Spiraea is a flowering deciduous bush that is easy to grow and maintain. Among the 80 species of spiraea are just two basic flowering habits. The bridal wreath spiraea has cascading white spring blooms and is more erect than low-growing spiraea. The low, shrubby form tends to have rangy branches and produce clouds of pink, red or white flowers from spring until fall. These plants are useful in full to partial sun locations and can tolerate short periods of drought once established. All species of spiraea bushes may be cut back completely after flowering and will renew themselves the following spring.
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Use a pair of pruners to cut a terminal stem containing leaves and a flower if they are in bloom. Stems of a spiraea bush are woody once they reach a diameter of 1/8 inch and snap off easily. The very tip will still be green and bendable. In the interior of a spiraea bush the wood is 1/2 inch to 1 inch thick and is very hard to cut with hand pruners.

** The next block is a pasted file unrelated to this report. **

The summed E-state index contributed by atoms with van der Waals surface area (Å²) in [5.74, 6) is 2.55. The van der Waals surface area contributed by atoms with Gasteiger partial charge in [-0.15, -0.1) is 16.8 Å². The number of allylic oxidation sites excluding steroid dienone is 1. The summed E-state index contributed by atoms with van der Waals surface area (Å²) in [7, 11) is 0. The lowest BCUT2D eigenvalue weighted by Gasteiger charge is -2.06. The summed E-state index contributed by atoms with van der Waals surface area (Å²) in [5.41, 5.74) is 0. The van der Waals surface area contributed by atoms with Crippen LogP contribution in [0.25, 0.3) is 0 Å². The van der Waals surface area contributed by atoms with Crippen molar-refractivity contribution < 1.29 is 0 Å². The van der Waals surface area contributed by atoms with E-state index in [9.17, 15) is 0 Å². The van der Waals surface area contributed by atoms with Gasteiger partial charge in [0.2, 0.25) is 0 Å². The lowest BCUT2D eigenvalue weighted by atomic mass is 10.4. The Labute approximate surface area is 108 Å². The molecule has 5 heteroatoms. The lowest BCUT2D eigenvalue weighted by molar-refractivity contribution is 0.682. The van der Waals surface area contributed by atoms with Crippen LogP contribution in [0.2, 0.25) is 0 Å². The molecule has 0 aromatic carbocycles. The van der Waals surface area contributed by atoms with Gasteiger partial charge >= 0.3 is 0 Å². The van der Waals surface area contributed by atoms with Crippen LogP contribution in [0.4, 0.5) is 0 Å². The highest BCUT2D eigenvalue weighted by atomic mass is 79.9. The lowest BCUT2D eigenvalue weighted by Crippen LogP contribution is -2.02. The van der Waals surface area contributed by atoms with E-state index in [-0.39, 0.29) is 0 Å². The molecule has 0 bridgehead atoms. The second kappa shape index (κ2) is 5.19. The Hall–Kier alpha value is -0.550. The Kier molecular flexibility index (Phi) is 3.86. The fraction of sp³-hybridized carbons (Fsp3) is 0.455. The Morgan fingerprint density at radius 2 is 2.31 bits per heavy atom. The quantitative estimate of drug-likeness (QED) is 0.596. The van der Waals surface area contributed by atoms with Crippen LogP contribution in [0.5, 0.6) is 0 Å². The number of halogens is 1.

Measure the length of a leaf. Spiraea have leaves between 1 and 3 inches long depending upon the species. The leaves are greyish green and have slight serration on the edges. They are slim, lance-shaped leaves with a terminal point. New leaves will often have a pinkish tinge to them. All the foliage deepens to a rose colour when temperatures cool in fall.
Examine the flowers of the spiraea. They consist of many tiny flowers clustered into corymbs or clusters that may be drooping or bunched. The tiny flowers have a feathery or fine, hairy texture to them and are produced in rose, white, pink and red hues. Flowers are present on spiraea bushes in spring and summer. They turn brown as they age.
Check the size of the plant at the end of the growing season. Spiraea bushes grow rapidly, adding 12 to 18 inches in height annually until they reach their maximum height, which may range from 2 to 10 feet. Their spread may reach 20 feet. The majority of the commonly grown species are only 2 to 6 feet tall with a similar width.
Note the growth form. Spiraea have arching or upright woody stems. The branches may become long on the vertical growth type spiraea bushes, but their width does not equal their height. Spreading types have a low mounding habit, and they often stretch out many times wider than their height. Branches remain thin, with even the oldest rarely attaining more than 3 inches in diameter. Spiraea have nice, thick canopies and dense growth.
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